It was nearly 5pm, and given how I felt, I decided that I should eat dinner. Hien told me to go to the bridge to get water, so I walked down there and met Chris, who was nursing an injured knee. Chris was German, had recently graduated and was spending a few months traveling before he started work. He had been hitch-hiking around Alaska, and had met up with a Swiss woman with a car and was now traveling with her. He seemed to be having a great time despite his injured knee, but wondered why my girlfriend wasn't with me. "She'd rather work," I said. "I've never heard of that!" We laughed. While I filtered water, Hien walked past and told us that she was out for another walk, since she was not tired from all the work she had done around the hut.

I went back to the hut after filtering enough water for dinner and to get through the night, and started making dinner. Chris came with me and started preparing his stove as well, but he wanted to wait until Evelyn came back. By the time Evelyn came back, my stove was going but since the MSR whisperlite is much faster as a stove, we ended up eating dinner at around the same time. I made the mistake of trying to blow out my stove after my tuna can snuffer failed. The result was hilarious (hint: it's not a good idea), but led to Chris & Evelyn saying, "We are not letting you light the fire!" as they laughed. I was OK with that.

After dinner, Evelyn started lighting the fire while Chris cleaned his stove and washed up. The hut came with a wood fireplace, and pre-chopped wood for you to use! There was even a note that if the wood ran low to inform the park office. For $6.80/night, you definitely got a luxurious camping site. The wood, however, seemed to be some special Canadian wood that was very hard to set on fire. Evelyn tried tinder, pages from a book, toilet paper, but nothing ever caught on fire! "How do kids burn down a house when it's so hard to start a fire!" Evelyn was in the middle of a job switch and hence was spending 2 months traveling before starting a new job. "He must think I'm an idiot. It's 20 minutes and I still can't start the fire!" "He's German. He thinks everyone else is an idiot." She snorted with laughter. "I love making fun of Germans but I really do like them." "Same here. Hien was telling me that she used fuel. Maybe we should try that." "I'm not taking fire starting advice from you!" Evelyn did like chocolate, which was a good thing, since I think they take away your Swiss citizenship if you don't like chocolate.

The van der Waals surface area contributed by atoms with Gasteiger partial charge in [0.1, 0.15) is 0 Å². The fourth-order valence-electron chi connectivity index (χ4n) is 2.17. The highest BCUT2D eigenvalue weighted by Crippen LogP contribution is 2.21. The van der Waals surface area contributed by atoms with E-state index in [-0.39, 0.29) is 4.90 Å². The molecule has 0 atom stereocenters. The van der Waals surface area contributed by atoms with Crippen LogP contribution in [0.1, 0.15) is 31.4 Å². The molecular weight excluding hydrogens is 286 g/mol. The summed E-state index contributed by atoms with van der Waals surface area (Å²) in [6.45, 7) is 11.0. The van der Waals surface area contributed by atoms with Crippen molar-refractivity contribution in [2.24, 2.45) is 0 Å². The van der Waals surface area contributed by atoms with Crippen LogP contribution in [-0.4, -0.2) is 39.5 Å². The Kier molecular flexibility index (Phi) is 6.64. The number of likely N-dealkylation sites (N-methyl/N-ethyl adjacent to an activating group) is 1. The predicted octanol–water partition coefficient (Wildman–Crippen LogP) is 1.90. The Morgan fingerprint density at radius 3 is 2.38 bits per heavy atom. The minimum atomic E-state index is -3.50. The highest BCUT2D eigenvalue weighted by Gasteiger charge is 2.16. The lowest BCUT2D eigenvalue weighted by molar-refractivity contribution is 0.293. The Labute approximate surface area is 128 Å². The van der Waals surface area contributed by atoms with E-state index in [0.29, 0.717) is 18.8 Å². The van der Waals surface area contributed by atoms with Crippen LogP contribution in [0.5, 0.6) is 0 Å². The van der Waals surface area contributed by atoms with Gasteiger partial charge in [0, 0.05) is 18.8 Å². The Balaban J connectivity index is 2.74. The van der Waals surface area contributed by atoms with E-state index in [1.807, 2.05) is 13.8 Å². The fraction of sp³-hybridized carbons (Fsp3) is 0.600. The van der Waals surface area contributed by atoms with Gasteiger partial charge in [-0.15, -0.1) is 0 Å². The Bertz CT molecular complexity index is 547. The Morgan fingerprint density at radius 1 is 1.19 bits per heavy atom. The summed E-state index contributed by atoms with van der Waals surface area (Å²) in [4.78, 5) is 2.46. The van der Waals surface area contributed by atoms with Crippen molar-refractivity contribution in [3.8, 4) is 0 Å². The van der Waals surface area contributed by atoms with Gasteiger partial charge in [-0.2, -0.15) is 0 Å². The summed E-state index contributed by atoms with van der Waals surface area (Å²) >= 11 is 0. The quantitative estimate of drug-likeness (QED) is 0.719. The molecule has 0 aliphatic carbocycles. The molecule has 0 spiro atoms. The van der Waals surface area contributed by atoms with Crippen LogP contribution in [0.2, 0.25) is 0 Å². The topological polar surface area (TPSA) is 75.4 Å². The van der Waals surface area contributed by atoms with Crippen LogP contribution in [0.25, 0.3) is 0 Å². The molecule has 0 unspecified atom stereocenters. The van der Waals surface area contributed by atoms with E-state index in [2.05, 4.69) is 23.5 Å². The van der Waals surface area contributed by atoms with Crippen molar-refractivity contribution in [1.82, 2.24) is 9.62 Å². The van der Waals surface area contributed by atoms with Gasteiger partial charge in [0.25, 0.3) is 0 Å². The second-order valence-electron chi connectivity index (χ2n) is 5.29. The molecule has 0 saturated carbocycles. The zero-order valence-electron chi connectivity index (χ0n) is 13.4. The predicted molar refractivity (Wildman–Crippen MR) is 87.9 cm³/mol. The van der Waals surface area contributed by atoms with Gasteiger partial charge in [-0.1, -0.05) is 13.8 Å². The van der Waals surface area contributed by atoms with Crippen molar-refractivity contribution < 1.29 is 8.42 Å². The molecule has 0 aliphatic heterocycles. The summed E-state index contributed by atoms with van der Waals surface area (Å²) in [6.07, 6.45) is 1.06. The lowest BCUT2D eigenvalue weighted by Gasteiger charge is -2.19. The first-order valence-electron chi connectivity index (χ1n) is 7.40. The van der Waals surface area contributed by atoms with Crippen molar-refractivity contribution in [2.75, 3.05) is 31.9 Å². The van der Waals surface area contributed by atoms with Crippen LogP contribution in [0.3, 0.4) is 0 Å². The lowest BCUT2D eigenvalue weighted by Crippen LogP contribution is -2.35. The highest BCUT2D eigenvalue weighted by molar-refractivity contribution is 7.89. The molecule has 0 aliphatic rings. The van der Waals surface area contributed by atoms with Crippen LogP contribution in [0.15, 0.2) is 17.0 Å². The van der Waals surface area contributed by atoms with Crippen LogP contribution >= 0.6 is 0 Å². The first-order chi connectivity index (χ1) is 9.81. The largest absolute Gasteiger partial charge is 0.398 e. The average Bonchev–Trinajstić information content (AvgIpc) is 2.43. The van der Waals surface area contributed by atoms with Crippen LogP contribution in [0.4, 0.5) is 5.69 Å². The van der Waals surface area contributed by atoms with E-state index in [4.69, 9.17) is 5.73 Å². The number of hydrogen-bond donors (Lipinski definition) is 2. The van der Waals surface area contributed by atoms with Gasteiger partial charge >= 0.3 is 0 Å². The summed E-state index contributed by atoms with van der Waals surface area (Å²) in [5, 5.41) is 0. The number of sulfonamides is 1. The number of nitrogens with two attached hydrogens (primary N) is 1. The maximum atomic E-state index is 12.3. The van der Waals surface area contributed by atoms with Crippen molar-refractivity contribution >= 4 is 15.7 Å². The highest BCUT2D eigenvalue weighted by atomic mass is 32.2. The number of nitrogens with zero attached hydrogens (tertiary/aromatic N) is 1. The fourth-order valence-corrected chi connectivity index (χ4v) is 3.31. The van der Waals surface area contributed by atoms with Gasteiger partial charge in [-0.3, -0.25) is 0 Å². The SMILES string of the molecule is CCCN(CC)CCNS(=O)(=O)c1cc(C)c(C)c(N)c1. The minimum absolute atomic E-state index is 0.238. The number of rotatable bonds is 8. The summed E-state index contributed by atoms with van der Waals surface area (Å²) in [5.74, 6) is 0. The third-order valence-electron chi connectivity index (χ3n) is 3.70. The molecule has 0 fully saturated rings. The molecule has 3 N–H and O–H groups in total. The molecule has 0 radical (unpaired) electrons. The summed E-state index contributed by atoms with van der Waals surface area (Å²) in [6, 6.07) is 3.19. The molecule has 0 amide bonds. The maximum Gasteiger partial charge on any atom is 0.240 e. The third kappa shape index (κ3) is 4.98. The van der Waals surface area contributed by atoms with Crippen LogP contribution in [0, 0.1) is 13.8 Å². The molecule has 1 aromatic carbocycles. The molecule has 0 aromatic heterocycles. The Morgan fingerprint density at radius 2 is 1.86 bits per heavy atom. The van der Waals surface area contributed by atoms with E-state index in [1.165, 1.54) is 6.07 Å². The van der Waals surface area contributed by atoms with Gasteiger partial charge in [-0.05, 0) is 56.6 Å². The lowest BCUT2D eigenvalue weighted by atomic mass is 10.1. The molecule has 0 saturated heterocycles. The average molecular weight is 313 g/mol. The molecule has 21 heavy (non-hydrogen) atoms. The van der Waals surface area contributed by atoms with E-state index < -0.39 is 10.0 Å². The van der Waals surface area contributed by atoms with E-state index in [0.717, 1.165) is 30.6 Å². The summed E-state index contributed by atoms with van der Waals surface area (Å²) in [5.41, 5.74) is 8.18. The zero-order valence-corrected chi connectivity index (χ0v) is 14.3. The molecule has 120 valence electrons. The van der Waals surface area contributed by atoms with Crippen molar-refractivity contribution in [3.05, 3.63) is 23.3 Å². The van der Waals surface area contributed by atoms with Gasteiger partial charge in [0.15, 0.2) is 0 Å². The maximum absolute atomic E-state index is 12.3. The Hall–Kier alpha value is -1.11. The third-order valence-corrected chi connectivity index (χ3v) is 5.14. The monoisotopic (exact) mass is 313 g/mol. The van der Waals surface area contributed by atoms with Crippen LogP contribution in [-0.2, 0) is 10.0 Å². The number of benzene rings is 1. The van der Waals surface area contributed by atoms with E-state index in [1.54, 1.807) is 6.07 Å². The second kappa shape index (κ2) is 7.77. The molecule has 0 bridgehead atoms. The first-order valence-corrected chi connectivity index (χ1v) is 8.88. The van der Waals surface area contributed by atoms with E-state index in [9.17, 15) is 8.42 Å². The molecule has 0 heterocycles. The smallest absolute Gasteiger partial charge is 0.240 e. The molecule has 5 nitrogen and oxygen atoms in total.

Chris came back and started working on the fire as well. It took him another 30 minutes to get a fire started, but soon the fire was roaring and it started getting warm. Hien came back and put her kettle on the fire so she could make dinner rather than light a stove. Did I tell you that she's tough? It looked like she didn't eat very much at all! We exchanged stories about travel, what was good to explore. Hien highly recommended Whistling pass, but didn't think much of Scarab and Mummy lakes. "How long do you think it'll take to walk there?" "About 45 minutes." I decided that was long enough I did not need to change my usual 6:00am start time. Before bed, I offered ear plugs to everyone who had to share the hut with me, but nobody took me up. I showed everyone where I put the ear plugs just in case.